Tracking resource consumption in urban development inevitably at the end leads to the consumers, which are people and the source for consuming resources. It is true that industry and the public sector also consume resources, but this is all for satisfying the needs of people. Cities attract people because they offer potential for the development of their life, material, and culture. A strong force here for increasing consumption is modernity. We identify modernity with a new better life and often the old things with something we want to escape from. Changing people’s behavior in order to change consumption pattern toward more resource-efficient patterns has been debated extensively in the field of sustainable consumption [12]. One conclusion is that values and behavior is interlinked in a complex way [13]. Experiences from this research show that it seems change of values precedes the change of behavior. Urban planning can here play an important role in developing urban areas which affects people’s values.

To develop our understanding of resource use in urban development, we have to understand the relation between resource use and different impacts. The Driver-Pressure-State-Impact-Response (DPSIR) framework (Figure 2), to a large extent, intends to aid in describing environmental problems by identifying the cause-effect relationships between the environment and various anthropogenic activities in a wider socioeconomic context.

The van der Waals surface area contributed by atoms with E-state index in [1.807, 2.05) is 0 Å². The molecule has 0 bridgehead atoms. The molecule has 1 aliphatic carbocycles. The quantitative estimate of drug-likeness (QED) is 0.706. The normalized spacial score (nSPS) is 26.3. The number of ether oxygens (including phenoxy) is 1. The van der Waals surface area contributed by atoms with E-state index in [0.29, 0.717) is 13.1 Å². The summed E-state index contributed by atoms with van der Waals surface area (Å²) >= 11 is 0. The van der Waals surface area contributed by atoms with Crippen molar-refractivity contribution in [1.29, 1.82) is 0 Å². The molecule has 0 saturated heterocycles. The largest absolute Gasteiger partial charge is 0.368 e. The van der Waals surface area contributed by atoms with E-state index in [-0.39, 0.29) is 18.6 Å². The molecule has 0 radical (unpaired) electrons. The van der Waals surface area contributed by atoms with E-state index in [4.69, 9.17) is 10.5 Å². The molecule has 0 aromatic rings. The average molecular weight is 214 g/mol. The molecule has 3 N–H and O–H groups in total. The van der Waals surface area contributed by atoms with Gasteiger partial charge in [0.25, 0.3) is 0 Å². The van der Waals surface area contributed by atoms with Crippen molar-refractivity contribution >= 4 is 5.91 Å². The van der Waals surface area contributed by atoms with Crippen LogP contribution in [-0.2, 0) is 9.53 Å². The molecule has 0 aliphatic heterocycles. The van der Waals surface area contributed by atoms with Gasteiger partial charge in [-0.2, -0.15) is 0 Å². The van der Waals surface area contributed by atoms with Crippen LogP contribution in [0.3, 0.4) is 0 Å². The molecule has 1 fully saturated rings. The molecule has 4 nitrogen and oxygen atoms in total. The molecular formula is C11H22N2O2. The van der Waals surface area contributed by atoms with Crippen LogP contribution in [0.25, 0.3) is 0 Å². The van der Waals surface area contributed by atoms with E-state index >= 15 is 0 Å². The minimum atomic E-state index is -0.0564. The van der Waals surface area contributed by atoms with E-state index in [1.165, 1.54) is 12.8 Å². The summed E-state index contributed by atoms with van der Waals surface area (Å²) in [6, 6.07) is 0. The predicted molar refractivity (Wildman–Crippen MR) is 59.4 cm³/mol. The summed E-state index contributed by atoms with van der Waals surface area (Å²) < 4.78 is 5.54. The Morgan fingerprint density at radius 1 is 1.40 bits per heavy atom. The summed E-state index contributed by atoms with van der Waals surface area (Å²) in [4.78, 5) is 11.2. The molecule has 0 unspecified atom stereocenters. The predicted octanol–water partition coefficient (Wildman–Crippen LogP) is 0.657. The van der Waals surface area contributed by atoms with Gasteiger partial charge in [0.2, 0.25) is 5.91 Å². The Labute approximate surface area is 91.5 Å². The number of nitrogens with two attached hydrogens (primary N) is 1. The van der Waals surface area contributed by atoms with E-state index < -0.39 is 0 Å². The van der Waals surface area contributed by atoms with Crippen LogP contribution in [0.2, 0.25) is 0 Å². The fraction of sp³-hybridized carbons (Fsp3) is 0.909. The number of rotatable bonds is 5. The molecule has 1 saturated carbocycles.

Figure 2.

The DPSIR model.

In terms of this framework, socioeconomic development and sociocultural forces function as drivers (D) of human activities that increase or mitigate pressures (P) on the environment. Environmental pressures then change the state of the environment (S) and result in impacts (I) on human health, ecosystems, and the economy. Those may lead to societal responses (R) to the corresponding drivers, pressures, state of the environment, or impacts via various mitigation, prevention, or adaptation measures with regard to the environmental problems identified. Today focus is very much on impacts and responses, but more and more we identify consumption as an important driver for environmental impacts. It is, however, easy to fall down into passivity and frustration when facing the huge environmental problems we are facing on a global level. It might be easy to say “I have not created the problems and I cannot solve them.” However, today we must consider that everyone is part of the problem as well as of the solution. The expression “Think globally—Act locally” urges people to consider the health of the entire planet and to take action in their own communities and cities. Long before governments began enforcing environmental laws, individuals were coming together to protect habitats and the organisms that live within them. These efforts are referred to as grassroots efforts. They occur on a local level and are primarily run by volunteers and helpers. We have to become more proactive in the way that we avoid creating problems instead of trying to solve them once we have created them. To do so people have to get knowledge about causal effects to develop an action-oriented approach. Many of the actions are complex in that they often move the problem. The electric car is an example of this. Mobility in a city is essential for developing a liveable city, but electricity is not a primary energy source but just a carrier of energy. If electricity is produced in coal power plants, we have just moved the emissions when introducing electric cars. Looking at the whole energy system, it might also turn out that a modern diesel car is more energy efficient than an electric car. By moving the emissions away from the city, there is also a risk that people’s awareness is changed so that they believe that the problem is solved.